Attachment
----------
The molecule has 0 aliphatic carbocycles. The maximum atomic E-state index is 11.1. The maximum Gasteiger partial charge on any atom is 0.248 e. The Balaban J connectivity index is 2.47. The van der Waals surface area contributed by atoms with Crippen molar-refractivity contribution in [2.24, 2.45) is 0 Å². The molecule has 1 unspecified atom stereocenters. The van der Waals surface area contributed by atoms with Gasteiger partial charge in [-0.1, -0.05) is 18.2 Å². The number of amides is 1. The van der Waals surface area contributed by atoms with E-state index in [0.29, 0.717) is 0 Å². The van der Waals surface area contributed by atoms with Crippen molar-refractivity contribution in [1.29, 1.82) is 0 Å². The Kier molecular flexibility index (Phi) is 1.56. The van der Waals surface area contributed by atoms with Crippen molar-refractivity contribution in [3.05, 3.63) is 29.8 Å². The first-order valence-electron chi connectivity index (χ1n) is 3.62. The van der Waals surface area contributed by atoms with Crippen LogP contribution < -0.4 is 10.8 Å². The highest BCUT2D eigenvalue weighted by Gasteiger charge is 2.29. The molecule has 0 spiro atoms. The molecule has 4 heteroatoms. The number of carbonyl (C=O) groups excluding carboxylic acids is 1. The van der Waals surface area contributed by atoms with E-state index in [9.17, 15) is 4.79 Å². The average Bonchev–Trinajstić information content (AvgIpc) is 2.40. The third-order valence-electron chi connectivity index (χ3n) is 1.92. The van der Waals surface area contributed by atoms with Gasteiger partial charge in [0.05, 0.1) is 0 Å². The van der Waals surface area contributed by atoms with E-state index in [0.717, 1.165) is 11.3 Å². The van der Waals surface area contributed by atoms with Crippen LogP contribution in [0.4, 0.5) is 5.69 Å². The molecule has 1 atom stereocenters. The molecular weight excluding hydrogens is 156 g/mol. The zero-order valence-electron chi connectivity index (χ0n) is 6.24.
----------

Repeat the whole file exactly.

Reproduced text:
The molecule has 0 aliphatic carbocycles. The maximum atomic E-state index is 11.1. The maximum Gasteiger partial charge on any atom is 0.248 e. The Balaban J connectivity index is 2.47. The van der Waals surface area contributed by atoms with Crippen molar-refractivity contribution in [2.24, 2.45) is 0 Å². The molecule has 1 unspecified atom stereocenters. The van der Waals surface area contributed by atoms with Gasteiger partial charge in [-0.1, -0.05) is 18.2 Å². The number of amides is 1. The van der Waals surface area contributed by atoms with E-state index in [0.29, 0.717) is 0 Å². The van der Waals surface area contributed by atoms with Crippen molar-refractivity contribution in [1.29, 1.82) is 0 Å². The Kier molecular flexibility index (Phi) is 1.56. The van der Waals surface area contributed by atoms with Crippen molar-refractivity contribution in [3.05, 3.63) is 29.8 Å². The first-order valence-electron chi connectivity index (χ1n) is 3.62. The van der Waals surface area contributed by atoms with Crippen LogP contribution < -0.4 is 10.8 Å². The highest BCUT2D eigenvalue weighted by Gasteiger charge is 2.29. The molecule has 0 spiro atoms. The molecule has 4 heteroatoms. The number of carbonyl (C=O) groups excluding carboxylic acids is 1. The van der Waals surface area contributed by atoms with E-state index in [9.17, 15) is 4.79 Å². The average Bonchev–Trinajstić information content (AvgIpc) is 2.40. The third-order valence-electron chi connectivity index (χ3n) is 1.92. The van der Waals surface area contributed by atoms with Gasteiger partial charge in [0.05, 0.1) is 0 Å². The van der Waals surface area contributed by atoms with E-state index in [0.717, 1.165) is 11.3 Å². The van der Waals surface area contributed by atoms with Crippen LogP contribution in [0.4, 0.5) is 5.69 Å². The molecule has 1 atom stereocenters. The molecular weight excluding hydrogens is 156 g/mol. The zero-order valence-electron chi connectivity index (χ0n) is 6.24.